It must be noted that COVID-19 differs from the common cold, which comes from infection with one of four seasonal coronaviruses: HCoV2-229E, HCoV2-HKU1, HCoV2-NL63, and HCoV2-OC43. One review [3] drew attention to a large study on the common cold [4] in infants and compared the outcomes with a recent study on COVID-19 [5] in the same age group. Children infected with SARS-CoV-2 were far less likely to have symptoms and less likely to die from infection, when compared to children with the common cold or the flu [3]. Clinical presentation of coronavirus infection overlaps with that of influenza infection, with a wide range of symptoms, from sore throat and runny nose to bronchitis and pneumonia. Another large-scale prospective study of individuals with common cold showed that up to 41% tested positive for co-infection and up to 72% were immunosuppressed [6]. Whether infected with common strains or a novel strain, those with multiple infections were most likely to experience symptoms and to progress to severe disease. 

For anesthesiologists, the frequency of infection in children throughout the year presents a challenge, whether the infection is from SARS-CoV-2, a common coronavirus, or influenza. Research over the last few decades indicates that anesthesia should be avoided in pediatric patients that have had a recent viral respiratory infection; risk of complications and critical incidents increases with history of cold symptoms[7]. Anesthesia can negatively impact immune function, which may increase risk of disease progression in infected individuals. Current obstetric and pediatric patients should be evaluated thoroughly to determine if and when patients may be anesthetized safely.

  1. Zimmermann, Petra MD, PhD*,†,‡; Curtis, Nigel FRCPCH, PhD†,‡,§ COVID-19 in Children, Pregnancy and Neonates: A Review of Epidemiologic and Clinical Features, The Pediatric Infectious Disease Journal: June 2020 – Volume 39 – Issue 6 – p 469-477 doi: 10.1097/INF.0000000000002700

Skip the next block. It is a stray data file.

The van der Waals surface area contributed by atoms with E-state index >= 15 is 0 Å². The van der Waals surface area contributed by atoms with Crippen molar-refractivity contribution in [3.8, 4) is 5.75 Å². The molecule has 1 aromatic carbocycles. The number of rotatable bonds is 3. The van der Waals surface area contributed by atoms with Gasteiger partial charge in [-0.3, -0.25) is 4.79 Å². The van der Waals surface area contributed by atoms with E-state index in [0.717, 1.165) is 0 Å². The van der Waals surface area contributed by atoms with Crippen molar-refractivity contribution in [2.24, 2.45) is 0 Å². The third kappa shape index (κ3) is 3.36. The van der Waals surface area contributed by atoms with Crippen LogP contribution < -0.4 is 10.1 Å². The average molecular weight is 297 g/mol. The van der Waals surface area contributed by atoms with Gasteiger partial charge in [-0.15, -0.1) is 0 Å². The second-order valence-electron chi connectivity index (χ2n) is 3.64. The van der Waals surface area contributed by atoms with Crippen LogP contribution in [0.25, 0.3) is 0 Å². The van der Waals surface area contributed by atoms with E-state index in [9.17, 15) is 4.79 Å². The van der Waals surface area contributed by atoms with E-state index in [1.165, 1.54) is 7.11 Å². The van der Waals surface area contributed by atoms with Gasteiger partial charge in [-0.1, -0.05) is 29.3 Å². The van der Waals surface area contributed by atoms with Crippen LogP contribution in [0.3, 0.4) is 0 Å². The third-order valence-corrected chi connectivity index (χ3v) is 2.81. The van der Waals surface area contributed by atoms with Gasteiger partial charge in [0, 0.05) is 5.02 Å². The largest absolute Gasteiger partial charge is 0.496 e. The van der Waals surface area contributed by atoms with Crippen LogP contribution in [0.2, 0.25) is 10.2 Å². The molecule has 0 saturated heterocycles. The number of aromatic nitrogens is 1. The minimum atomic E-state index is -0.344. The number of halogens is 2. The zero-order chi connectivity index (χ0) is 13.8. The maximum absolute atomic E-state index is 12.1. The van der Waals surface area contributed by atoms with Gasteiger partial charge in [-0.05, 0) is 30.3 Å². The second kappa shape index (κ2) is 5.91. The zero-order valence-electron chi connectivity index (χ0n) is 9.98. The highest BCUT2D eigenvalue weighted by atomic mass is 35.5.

2. Zimmermann P, Curtis N. Coronavirus Infections in Children Including COVID-19: An Overview of the Epidemiology, Clinical Features, Diagnosis, Treatment and Prevention Options in Children. Pediatr Infect Dis J. 2020;39(5):355-368. doi:10.1097/INF.0000000000002660
  3. Vanhems, Philippe MD, PhD; Endtz, Hubert MD; Dananché, Cédric DrPharm, PhD; Komurian-Pradel, Florence PhD; Sanchez Picot, Valentina DVM; For the Pneumonia Study GABRIEL members* Comparison of the Clinical Features of SARS-CoV-2, Other Coronavirus and Influenza Infections in Infants Less Than 1-Year-Old, The Pediatric Infectious Disease Journal: July 2020 – Volume 39 – Issue 7 – p e157-e158 doi: 10.1097/INF.0000000000002705
  4. Picot VS, Bénet T, Messaoudi M, et al. Multicenter case-control study protocol of pneumonia etiology in children: Global Approach to Biological Research, Infectious diseases and Epidemics in Low-income countries (GABRIEL network). BMC Infect Dis. 2014;14:635. Published 2014 Dec 10. doi:10.1186/s12879-014-0635-8
  5. Wei M, Yuan J, Liu Y, Fu T, Yu X, Zhang Z. Novel Coronavirus Infection in Hospitalized Infants Under 1 Year of Age in China. JAMA. 2020;323(13):1313–1314. doi:10.1001/jama.2020.2131
  6. Gaunt ER, Hardie A, Claas EC, Simmonds P, Templeton KE. Epidemiology and clinical presentations of the four human coronaviruses 229E, HKU1, NL63, and OC43 detected over 3 years using a novel multiplex real-time PCR method. J Clin Microbiol. 2010;48(8):2940-2947. doi:10.1128/JCM.00636-10
  7. Jacoby DB, Hirshman CA. General anesthesia in patients with viral respiratory infections: an unsound sleep?. Anesthesiology. 1991;74(6):969-972. doi:10.1097/00000542-199106000-00001